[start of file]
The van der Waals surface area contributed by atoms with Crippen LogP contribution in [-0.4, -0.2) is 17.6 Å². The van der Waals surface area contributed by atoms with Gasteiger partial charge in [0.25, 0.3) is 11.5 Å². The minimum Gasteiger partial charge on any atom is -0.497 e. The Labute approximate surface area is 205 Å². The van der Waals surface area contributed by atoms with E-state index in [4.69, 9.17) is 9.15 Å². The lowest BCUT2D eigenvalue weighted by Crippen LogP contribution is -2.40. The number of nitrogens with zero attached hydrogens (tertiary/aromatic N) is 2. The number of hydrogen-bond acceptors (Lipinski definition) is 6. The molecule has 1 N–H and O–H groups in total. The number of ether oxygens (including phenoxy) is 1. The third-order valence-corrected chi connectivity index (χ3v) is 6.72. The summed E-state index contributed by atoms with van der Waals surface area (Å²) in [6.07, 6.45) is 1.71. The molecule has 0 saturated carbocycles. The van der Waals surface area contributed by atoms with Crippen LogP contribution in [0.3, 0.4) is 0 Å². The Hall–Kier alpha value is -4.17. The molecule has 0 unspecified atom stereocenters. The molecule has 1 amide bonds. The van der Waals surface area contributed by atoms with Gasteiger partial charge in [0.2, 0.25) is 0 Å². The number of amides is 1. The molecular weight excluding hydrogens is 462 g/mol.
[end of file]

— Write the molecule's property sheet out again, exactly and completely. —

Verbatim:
The van der Waals surface area contributed by atoms with Crippen LogP contribution in [-0.4, -0.2) is 17.6 Å². The van der Waals surface area contributed by atoms with Gasteiger partial charge in [0.25, 0.3) is 11.5 Å². The minimum Gasteiger partial charge on any atom is -0.497 e. The Labute approximate surface area is 205 Å². The van der Waals surface area contributed by atoms with E-state index in [4.69, 9.17) is 9.15 Å². The lowest BCUT2D eigenvalue weighted by Crippen LogP contribution is -2.40. The number of nitrogens with zero attached hydrogens (tertiary/aromatic N) is 2. The number of hydrogen-bond acceptors (Lipinski definition) is 6. The molecule has 1 N–H and O–H groups in total. The number of ether oxygens (including phenoxy) is 1. The third-order valence-corrected chi connectivity index (χ3v) is 6.72. The summed E-state index contributed by atoms with van der Waals surface area (Å²) in [6.07, 6.45) is 1.71. The molecule has 0 saturated carbocycles. The van der Waals surface area contributed by atoms with Crippen LogP contribution in [0.3, 0.4) is 0 Å². The Hall–Kier alpha value is -4.17. The molecule has 0 unspecified atom stereocenters. The molecule has 1 amide bonds. The van der Waals surface area contributed by atoms with Gasteiger partial charge in [0.2, 0.25) is 0 Å². The number of amides is 1. The molecular weight excluding hydrogens is 462 g/mol.